In this post, Elizabeth Harper, Psy.D. shares her experiences with coaching people who are experiencing work family conflict. She specifically addresses some differences she has noticed in coaching male and female managers and executives.
How do you coach someone who is experiencing work family conflict?
Work family conflict is an issue that is brought up often in coaching, and it can go in both directions, family to work or work to family. People are usually committed and want to do well at work, but sometimes they feel overwhelmed by their workload, or they may experience conflict with their boss. People might also be experiencing conflict at home or something serious like the death of a family member. Often people who experience work family conflict are not well organized, and I will offer them tips about how to organize their day at work, as well as work with them to set goals and discuss logistics. For example, we might discuss quantity of time spent at home and at work, and set what they think is a reasonable time to leave work at the end of the day. People often bring up the fact that they bring home the residual toll of the day and how this affects their relationships. I advise people to be as present as possible when they are at home.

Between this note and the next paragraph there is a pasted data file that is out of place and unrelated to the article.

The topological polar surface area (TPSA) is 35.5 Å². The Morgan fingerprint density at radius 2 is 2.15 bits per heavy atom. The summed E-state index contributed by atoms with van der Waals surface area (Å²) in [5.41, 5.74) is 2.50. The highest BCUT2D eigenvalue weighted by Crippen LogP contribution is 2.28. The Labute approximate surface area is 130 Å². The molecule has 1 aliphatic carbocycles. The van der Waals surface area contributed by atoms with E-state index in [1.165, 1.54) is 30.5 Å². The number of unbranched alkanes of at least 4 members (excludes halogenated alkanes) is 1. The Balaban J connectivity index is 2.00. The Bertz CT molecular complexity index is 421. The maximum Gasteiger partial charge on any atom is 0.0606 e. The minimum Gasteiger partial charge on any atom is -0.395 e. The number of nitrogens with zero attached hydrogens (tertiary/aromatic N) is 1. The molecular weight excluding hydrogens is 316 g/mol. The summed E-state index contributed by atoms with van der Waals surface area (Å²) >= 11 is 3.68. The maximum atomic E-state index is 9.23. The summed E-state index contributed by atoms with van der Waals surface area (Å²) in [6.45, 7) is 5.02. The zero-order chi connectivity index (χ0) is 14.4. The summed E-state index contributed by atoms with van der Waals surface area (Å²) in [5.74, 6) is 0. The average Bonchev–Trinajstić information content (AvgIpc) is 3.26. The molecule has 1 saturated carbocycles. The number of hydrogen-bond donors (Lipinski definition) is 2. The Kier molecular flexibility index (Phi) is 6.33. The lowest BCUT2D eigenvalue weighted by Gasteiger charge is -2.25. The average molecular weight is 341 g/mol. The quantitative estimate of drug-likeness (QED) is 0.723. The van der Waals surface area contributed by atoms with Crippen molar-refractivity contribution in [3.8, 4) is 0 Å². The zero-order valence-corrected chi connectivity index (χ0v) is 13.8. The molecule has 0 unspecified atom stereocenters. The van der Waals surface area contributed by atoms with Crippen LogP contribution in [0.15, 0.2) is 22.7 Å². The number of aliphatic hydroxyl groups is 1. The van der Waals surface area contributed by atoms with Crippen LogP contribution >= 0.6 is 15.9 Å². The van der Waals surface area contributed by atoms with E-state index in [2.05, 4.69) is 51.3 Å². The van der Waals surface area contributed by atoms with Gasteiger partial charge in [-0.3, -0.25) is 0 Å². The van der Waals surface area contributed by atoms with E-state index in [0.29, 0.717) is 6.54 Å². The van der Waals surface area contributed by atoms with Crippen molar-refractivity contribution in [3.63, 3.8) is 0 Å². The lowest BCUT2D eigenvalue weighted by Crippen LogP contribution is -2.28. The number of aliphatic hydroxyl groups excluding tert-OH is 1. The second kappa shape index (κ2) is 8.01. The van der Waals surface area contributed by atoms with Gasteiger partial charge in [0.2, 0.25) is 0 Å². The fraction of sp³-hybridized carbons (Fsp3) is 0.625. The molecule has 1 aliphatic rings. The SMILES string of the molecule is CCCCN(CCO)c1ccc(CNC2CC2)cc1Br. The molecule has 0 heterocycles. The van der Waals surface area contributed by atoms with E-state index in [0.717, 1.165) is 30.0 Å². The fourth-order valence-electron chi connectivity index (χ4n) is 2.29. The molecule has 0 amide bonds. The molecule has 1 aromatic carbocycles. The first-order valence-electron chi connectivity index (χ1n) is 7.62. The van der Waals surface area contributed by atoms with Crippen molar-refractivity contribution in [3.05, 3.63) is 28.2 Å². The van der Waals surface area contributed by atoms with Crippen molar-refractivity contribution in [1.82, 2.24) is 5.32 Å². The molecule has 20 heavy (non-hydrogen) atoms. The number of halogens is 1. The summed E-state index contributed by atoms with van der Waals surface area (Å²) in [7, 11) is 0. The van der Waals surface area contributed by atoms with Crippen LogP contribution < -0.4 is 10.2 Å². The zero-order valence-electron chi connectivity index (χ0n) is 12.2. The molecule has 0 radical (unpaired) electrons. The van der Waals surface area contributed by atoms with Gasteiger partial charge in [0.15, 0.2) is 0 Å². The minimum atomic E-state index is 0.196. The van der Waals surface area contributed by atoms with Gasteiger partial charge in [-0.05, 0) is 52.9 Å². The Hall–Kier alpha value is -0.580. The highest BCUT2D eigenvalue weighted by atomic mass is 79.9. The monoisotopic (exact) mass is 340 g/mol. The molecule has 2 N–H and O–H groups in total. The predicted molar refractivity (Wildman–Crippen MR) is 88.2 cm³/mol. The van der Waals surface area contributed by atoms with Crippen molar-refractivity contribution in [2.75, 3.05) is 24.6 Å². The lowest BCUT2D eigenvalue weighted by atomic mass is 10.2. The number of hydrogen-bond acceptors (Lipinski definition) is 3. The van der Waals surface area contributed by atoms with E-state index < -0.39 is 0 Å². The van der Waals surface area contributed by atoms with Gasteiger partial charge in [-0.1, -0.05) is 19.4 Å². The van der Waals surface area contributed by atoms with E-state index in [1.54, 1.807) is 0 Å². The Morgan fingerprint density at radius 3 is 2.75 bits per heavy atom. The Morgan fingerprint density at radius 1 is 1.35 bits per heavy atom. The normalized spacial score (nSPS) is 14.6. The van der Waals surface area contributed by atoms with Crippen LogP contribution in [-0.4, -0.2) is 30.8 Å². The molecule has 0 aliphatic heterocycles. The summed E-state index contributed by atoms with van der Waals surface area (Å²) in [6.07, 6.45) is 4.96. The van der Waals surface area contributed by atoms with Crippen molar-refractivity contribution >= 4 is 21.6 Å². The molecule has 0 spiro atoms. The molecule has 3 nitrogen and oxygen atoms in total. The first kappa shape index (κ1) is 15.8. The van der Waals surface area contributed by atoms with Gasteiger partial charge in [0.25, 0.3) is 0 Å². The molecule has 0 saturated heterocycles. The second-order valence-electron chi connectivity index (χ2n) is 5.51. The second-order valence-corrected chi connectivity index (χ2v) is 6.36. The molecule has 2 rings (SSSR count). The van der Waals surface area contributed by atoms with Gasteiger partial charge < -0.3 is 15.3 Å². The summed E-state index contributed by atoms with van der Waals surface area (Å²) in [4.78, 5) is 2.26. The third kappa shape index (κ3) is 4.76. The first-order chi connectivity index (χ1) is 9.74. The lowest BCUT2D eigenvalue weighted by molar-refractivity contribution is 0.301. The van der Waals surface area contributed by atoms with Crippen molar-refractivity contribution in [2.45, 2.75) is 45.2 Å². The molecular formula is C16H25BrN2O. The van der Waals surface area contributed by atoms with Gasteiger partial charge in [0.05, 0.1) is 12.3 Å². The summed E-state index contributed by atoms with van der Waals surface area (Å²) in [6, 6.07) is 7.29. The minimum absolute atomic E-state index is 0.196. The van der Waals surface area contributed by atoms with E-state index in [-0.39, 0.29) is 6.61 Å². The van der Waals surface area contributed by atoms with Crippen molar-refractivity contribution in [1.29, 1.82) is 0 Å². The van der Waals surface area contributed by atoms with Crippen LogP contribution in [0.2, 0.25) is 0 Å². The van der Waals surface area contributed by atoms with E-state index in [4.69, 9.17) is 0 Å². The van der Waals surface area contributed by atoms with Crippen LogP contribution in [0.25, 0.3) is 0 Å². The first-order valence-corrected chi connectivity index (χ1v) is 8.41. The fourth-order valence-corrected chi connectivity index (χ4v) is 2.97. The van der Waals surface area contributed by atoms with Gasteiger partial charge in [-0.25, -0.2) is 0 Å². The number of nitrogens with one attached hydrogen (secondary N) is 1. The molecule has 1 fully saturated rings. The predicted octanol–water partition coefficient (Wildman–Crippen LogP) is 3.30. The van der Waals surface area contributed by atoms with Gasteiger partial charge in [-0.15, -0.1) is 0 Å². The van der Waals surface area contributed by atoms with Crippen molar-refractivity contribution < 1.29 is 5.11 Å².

Have you noticed any gender differences in work family conflict?
In terms of gender differences, I have noticed that women tend to bring more to work with them in relation to their role as a mother. Women have a greater tendency to feel guilty and conflicted about whether they should be working, especially when they have young children. Women frequently feel more exhausted based on their participation in both roles. Men seem to experience less conflict and do not bring their work home as much as women. I think the coaching experience can differ based on the gender of the coach and the coachee.